Venous outflow disorders refer to problems getting blood from the foot back to the heart. There are two sets of veins in the feet and legs to help bring the blood back toward the heart. The superficial venous network refers to veins located just beneath the skin. The deep venous networks are veins located closer to the bones and are not visible when looking at the foot or legs.
Varicose veins refer to an enlargement of the veins and a loss in the ability of the vein to properly maintain blood flow back toward the heart. When this occurs blood can collect in the feet and legs. Superficial varicose veins may appear as unsightly cords or a small bunch of grapes, which usually appear on the tops of the feet, around the ankles and may extend upward to the knees and thighs. Deep varicose veins while usually not visible will result in chronic swelling of the feet, ankles and legs. When the blood is not circulated from the feet back to the heart gravity will cause the fluid to collect in the feet and ankles. This results in swelling, called edema. Chronic edema over a long period of time may cause a discoloration of the skin around the ankles. The skin can become inflamed, and is know as venous stasis dermatitis. If left untreated the skin will become weakened and a weeping sore will develop, usually on the inside of the ankle called a venous stasis ulcer.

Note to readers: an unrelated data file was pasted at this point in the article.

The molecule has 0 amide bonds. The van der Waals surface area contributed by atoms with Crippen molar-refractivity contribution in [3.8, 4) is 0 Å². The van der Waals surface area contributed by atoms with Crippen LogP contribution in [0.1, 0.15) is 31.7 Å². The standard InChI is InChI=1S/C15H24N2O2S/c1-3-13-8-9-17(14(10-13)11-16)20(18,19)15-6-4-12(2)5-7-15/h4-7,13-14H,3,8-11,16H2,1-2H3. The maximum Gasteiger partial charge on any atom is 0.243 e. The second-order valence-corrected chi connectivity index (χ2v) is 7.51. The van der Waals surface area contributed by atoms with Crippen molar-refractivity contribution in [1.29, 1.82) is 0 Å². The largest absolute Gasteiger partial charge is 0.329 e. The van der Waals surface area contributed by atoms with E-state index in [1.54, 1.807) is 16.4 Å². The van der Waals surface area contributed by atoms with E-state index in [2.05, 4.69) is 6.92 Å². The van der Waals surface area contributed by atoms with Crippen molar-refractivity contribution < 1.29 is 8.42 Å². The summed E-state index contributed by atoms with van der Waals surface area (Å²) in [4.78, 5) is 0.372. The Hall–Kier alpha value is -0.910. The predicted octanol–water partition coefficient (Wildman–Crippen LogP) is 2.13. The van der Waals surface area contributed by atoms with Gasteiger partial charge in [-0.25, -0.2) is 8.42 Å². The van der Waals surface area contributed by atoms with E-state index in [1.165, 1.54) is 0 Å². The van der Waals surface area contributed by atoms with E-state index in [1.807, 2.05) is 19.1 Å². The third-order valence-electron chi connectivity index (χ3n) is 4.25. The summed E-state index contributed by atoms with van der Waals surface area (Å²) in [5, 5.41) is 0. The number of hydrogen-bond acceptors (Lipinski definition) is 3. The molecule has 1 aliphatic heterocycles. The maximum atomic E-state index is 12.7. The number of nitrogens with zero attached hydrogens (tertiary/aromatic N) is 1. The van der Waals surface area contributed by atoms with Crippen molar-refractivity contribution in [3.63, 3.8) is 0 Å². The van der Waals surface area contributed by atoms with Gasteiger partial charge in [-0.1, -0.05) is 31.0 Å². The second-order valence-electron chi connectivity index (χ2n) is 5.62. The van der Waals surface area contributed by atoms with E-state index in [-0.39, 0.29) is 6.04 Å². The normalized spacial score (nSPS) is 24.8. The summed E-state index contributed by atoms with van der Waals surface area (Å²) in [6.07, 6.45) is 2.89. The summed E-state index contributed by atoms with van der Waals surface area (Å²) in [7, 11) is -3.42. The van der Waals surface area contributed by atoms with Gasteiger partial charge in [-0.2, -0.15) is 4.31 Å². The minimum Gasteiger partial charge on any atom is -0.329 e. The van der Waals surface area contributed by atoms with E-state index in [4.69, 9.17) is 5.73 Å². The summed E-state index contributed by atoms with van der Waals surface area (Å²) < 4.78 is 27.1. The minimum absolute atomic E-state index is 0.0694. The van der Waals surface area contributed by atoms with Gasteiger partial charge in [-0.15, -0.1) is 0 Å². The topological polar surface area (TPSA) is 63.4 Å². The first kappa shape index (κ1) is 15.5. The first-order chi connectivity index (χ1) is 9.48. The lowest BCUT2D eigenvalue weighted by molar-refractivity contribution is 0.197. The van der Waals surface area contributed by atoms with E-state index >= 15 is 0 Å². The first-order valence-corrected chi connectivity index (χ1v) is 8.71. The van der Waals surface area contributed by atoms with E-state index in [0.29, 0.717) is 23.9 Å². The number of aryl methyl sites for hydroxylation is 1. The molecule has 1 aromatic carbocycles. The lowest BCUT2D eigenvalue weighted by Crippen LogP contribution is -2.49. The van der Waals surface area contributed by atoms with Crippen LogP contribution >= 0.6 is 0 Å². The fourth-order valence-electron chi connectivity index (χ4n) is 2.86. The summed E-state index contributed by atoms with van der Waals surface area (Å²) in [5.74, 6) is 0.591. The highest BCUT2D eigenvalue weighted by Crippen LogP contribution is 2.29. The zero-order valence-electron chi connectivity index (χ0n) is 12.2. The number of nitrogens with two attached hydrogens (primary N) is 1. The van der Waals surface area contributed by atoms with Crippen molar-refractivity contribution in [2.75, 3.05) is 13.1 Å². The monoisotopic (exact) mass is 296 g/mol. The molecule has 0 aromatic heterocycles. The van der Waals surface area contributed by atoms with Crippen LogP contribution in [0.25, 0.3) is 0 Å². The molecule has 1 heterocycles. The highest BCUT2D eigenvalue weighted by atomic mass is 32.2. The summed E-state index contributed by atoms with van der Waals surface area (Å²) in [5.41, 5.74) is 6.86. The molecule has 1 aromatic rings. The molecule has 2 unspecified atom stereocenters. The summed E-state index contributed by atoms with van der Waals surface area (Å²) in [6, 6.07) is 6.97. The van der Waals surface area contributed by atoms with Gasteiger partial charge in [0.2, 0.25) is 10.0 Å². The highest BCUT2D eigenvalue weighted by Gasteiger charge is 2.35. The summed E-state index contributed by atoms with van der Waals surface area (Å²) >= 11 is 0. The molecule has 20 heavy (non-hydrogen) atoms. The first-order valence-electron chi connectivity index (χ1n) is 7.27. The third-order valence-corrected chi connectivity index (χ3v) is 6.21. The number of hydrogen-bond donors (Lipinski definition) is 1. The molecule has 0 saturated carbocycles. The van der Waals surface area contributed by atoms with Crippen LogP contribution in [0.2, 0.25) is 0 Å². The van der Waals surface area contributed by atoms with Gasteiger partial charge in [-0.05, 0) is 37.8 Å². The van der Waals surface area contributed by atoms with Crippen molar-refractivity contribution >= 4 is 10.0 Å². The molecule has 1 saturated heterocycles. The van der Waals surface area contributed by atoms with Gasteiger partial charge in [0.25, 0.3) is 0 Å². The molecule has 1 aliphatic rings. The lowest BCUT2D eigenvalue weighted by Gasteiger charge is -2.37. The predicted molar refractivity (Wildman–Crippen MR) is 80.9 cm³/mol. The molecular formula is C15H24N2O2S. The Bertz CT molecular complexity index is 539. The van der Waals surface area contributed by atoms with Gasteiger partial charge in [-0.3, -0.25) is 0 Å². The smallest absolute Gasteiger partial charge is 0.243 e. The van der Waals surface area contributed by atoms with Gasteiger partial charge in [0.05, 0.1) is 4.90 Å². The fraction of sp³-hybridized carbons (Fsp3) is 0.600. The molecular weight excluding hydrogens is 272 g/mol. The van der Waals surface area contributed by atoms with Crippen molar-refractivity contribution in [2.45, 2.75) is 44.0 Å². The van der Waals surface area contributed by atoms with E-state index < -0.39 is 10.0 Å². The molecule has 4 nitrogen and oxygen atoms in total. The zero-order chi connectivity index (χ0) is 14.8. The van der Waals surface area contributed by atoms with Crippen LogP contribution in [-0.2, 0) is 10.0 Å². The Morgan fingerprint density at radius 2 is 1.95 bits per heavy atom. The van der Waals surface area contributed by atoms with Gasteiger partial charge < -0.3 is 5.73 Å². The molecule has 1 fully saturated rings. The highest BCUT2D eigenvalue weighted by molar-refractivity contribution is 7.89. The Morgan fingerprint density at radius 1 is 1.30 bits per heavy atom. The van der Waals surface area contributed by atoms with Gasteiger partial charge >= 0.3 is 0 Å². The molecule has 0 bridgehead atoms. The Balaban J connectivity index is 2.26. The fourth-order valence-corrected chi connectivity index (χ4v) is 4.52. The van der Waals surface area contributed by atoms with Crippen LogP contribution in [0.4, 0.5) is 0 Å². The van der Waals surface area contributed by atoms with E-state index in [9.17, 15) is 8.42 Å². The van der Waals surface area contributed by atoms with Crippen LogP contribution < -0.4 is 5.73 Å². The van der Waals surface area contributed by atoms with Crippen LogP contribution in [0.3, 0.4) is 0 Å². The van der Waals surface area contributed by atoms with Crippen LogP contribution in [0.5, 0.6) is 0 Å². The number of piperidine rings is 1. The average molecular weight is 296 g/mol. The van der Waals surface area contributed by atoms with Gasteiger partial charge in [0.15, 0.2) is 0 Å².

A potentially serious consequence of blood collecting in the feet and legs is the formation of blood clots in the veins. A superficial vein blood clot will result in a painful, inflamed superficial vein called superficial phlebitis. When a blood clot forms in a deep vein, it is called deep venous thrombosis, or deep phlebitis. This is a serious condition that causes painful swelling of the leg and may result in part of the clot breaking free. If the clot should travel back up to the heart and get caught in the lungs, it is referred to as a pulmonary embolus which can be life threatening and requires emergency treatment.